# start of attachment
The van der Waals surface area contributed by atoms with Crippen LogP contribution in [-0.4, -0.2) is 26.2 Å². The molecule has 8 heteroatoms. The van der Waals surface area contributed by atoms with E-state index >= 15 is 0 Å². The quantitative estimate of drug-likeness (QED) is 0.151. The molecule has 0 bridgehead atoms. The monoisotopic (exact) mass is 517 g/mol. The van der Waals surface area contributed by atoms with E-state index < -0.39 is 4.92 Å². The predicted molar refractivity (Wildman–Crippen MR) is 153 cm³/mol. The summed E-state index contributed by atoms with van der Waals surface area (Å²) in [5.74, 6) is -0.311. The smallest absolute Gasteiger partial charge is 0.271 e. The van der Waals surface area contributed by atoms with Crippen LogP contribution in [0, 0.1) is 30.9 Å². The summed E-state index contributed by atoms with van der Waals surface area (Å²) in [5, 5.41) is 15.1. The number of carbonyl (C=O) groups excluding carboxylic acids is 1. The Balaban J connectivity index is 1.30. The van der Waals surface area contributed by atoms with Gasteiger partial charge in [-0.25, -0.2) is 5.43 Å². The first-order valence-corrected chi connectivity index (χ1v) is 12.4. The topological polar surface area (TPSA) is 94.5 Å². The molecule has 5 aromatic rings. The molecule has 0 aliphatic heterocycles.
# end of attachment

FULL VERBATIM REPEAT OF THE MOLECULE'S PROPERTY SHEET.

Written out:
The van der Waals surface area contributed by atoms with Crippen LogP contribution in [-0.4, -0.2) is 26.2 Å². The molecule has 8 heteroatoms. The van der Waals surface area contributed by atoms with E-state index >= 15 is 0 Å². The quantitative estimate of drug-likeness (QED) is 0.151. The molecule has 0 bridgehead atoms. The monoisotopic (exact) mass is 517 g/mol. The van der Waals surface area contributed by atoms with E-state index < -0.39 is 4.92 Å². The predicted molar refractivity (Wildman–Crippen MR) is 153 cm³/mol. The summed E-state index contributed by atoms with van der Waals surface area (Å²) in [5.74, 6) is -0.311. The smallest absolute Gasteiger partial charge is 0.271 e. The van der Waals surface area contributed by atoms with Crippen LogP contribution in [0, 0.1) is 30.9 Å². The summed E-state index contributed by atoms with van der Waals surface area (Å²) in [5, 5.41) is 15.1. The number of carbonyl (C=O) groups excluding carboxylic acids is 1. The Balaban J connectivity index is 1.30. The van der Waals surface area contributed by atoms with Gasteiger partial charge in [-0.25, -0.2) is 5.43 Å². The first-order valence-corrected chi connectivity index (χ1v) is 12.4. The topological polar surface area (TPSA) is 94.5 Å². The molecule has 5 aromatic rings. The molecule has 0 aliphatic heterocycles.